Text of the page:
An analysis of data from the large US Six Cities study compared the effects of current maternal smoking with that during the first five years of life.70 The effects appeared to be independent and of similar magnitude. For FEV1 at ages 6–10 years the estimated effects were –0.4% (–0.9 to 0.1) for current smoking and –0.3% (–0.9 to 0.4) for smoking in the first five years. The authors concluded that, in school age children, the decrement in pulmonary function associated with maternal smoking appears to be due to a combination of a persistent deficit associated with earlier (including in utero) exposure and an additional deficit related to current exposure. A more recent paper based on 8863 non-smoking white children from 22 cities compared the effect of maternal smoking during pregnancy with maternal smoking in the previous year.65 Again the exposures were treated as dichotomous variables. In multiple regression analyses the effect of maternal smoking during pregnancy appeared to be larger than that for current smoking and not to be affected by adjustment for current smoking, while the effects of current smoking were small and not significant after adjustment for smoking during pregnancy. These analyses were supported by analyses of subjects who only smoked in pregnancy or only smoked currently. An effect of smoking during pregnancy independent of current smoking was also reported in a study of inner city children, but no data on current smoking effects were given.66

    In contrast, one Dutch study of 965 children states that “adjustment for smoking in pregnancy (data not shown) slightly attenuated the associations between ETS and spirometry, but the coefficients for PEF and MEF remained of borderline significance.”58 The Dunedin study of 634 subjects also reported no effect of smoking in pregnancy.42


    In keeping with previous reviews5-7 we conclude that cross sectional studies show a consistent small deficit in lung function indices among children whose parents smoke. The proportionate reduction is smallest for FVC (–0.4%) and FEV1 (–1.4%), but larger for mid and end expiratory flow rates (–5.0% and –4.3%, respectively). A similar pattern is seen when looking within individual studies. Not surprisingly, given the variety of exposure measures used, there is some heterogeneity in effect between studies. While the effects seem to be real, they are hardly in themselves of clinical importance. The effects appear to be larger in boys, although the gender difference is not significant and there is the possibility that a degree of publication bias has occurred.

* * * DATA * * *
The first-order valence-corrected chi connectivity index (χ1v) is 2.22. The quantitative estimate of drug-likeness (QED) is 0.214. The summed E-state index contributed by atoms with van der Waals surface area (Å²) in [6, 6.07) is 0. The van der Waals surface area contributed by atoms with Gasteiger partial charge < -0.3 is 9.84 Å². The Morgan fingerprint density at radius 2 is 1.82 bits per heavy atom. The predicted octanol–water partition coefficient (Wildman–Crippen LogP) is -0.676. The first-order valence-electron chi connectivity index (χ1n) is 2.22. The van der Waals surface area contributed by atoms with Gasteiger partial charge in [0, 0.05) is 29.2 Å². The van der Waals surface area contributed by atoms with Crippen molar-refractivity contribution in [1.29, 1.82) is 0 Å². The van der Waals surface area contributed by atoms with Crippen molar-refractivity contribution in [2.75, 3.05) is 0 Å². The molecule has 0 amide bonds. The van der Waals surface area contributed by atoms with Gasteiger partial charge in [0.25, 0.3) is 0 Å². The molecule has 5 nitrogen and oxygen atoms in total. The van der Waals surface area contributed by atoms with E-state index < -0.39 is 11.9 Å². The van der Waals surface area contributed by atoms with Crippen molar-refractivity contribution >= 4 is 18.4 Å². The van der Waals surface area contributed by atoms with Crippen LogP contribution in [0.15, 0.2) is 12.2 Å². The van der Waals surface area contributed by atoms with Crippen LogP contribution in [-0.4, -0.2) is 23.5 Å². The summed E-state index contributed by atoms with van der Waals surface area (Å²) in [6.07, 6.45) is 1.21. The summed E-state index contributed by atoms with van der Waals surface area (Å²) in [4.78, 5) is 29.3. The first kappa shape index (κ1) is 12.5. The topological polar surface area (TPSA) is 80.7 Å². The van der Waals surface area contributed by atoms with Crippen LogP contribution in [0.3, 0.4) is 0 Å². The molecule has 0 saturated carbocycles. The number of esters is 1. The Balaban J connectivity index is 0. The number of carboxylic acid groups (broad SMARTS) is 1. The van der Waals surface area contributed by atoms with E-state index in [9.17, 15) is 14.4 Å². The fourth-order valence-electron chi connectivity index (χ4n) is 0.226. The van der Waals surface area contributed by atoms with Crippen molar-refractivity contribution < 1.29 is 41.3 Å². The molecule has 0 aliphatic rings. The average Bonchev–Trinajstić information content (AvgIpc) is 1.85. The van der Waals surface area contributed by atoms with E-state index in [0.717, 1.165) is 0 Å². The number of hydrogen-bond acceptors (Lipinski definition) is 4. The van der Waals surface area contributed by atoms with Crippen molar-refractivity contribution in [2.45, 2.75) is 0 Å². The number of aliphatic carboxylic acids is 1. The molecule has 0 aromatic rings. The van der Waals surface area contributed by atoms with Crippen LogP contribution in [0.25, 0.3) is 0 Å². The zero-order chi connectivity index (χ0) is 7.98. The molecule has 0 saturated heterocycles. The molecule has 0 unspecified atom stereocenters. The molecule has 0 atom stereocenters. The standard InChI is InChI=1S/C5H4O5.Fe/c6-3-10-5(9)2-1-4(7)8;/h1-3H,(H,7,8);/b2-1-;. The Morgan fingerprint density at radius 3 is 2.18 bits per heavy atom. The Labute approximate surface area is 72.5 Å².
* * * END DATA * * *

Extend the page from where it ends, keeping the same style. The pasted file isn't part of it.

In large studies, which have investigated the amount smoked by mothers, there has been clear evidence of exposure response in relation to lung function. Only one study from China52 has shown an effect of smoking by the father only, which contrasts with the findings for respiratory symptoms and lower respiratory infections in infancy.11 ,90 Moreover, two of the largest and best American studies have reported no independent effect of paternal smoking.51 ,61 The greater effect if both parents smoke reported by a number of studies could well represent heavier smoking by the mother.

    There is emerging evidence that neonatal lung mechanics are altered when mothers smoke during pregnancy. Both the East Boston and Perth studies made measurements sufficiently close to birth to effectively exclude effects due to postnatal ETS exposure. Such findings fit with a “programming” hypothesis—that is, the permanent alteration of the structure and function of organs by factors operating at critical periods of development in fetal or early postnatal life. Effects on lung function arising from in utero or neonatal exposure to cigarette smoke fit well with such a concept since the airways are fully present before the end of pregnancy, while alveolar proliferation continues to about four years after birth.9 However, the technical difficulty in measuring neonatal lung function implies that the magnitude of any effect of maternal smoking during pregnancy is imprecisely estimated. We do not know what the implications are for respiratory function in older children, nor whether these effects are permanent or reversible. Given the small size of the neonatal studies reviewed here, it seems unlikely that follow up of any of these cohorts will deliver a clear answer.